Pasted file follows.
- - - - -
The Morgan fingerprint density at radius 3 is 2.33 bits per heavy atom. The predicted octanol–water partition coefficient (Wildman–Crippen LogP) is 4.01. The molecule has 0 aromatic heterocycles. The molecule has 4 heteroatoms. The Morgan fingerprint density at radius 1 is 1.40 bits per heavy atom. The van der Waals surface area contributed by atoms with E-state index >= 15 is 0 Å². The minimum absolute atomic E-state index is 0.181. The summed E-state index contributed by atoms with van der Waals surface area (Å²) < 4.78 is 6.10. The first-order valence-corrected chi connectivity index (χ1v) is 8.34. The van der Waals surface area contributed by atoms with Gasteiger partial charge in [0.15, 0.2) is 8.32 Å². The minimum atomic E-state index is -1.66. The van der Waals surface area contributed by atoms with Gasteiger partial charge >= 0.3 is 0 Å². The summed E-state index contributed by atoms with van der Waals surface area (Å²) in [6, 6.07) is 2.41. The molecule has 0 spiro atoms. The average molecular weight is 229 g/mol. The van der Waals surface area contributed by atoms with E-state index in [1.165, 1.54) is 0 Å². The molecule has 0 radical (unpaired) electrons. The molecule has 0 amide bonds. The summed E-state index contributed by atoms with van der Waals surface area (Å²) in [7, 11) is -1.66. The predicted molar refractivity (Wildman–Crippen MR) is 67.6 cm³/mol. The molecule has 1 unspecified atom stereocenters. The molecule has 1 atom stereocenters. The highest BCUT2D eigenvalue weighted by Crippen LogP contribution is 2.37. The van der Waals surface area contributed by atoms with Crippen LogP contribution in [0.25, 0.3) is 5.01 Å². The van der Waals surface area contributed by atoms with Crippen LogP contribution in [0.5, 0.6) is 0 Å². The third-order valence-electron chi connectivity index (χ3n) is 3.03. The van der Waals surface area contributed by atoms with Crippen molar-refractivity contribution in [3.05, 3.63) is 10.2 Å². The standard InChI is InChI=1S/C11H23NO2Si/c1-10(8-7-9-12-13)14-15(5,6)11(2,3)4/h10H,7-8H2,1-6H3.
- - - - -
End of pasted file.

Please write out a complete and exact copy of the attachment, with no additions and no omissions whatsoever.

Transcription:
The Morgan fingerprint density at radius 3 is 2.33 bits per heavy atom. The predicted octanol–water partition coefficient (Wildman–Crippen LogP) is 4.01. The molecule has 0 aromatic heterocycles. The molecule has 4 heteroatoms. The Morgan fingerprint density at radius 1 is 1.40 bits per heavy atom. The van der Waals surface area contributed by atoms with E-state index >= 15 is 0 Å². The minimum absolute atomic E-state index is 0.181. The summed E-state index contributed by atoms with van der Waals surface area (Å²) < 4.78 is 6.10. The first-order valence-corrected chi connectivity index (χ1v) is 8.34. The van der Waals surface area contributed by atoms with Gasteiger partial charge in [0.15, 0.2) is 8.32 Å². The minimum atomic E-state index is -1.66. The van der Waals surface area contributed by atoms with Gasteiger partial charge >= 0.3 is 0 Å². The summed E-state index contributed by atoms with van der Waals surface area (Å²) in [6, 6.07) is 2.41. The molecule has 0 spiro atoms. The average molecular weight is 229 g/mol. The van der Waals surface area contributed by atoms with E-state index in [1.165, 1.54) is 0 Å². The molecule has 0 radical (unpaired) electrons. The molecule has 0 amide bonds. The summed E-state index contributed by atoms with van der Waals surface area (Å²) in [7, 11) is -1.66. The predicted molar refractivity (Wildman–Crippen MR) is 67.6 cm³/mol. The molecule has 1 unspecified atom stereocenters. The molecule has 1 atom stereocenters. The highest BCUT2D eigenvalue weighted by Crippen LogP contribution is 2.37. The van der Waals surface area contributed by atoms with Crippen LogP contribution in [0.25, 0.3) is 5.01 Å². The van der Waals surface area contributed by atoms with Crippen LogP contribution in [0.5, 0.6) is 0 Å². The third-order valence-electron chi connectivity index (χ3n) is 3.03. The van der Waals surface area contributed by atoms with Crippen molar-refractivity contribution in [3.05, 3.63) is 10.2 Å². The standard InChI is InChI=1S/C11H23NO2Si/c1-10(8-7-9-12-13)14-15(5,6)11(2,3)4/h10H,7-8H2,1-6H3.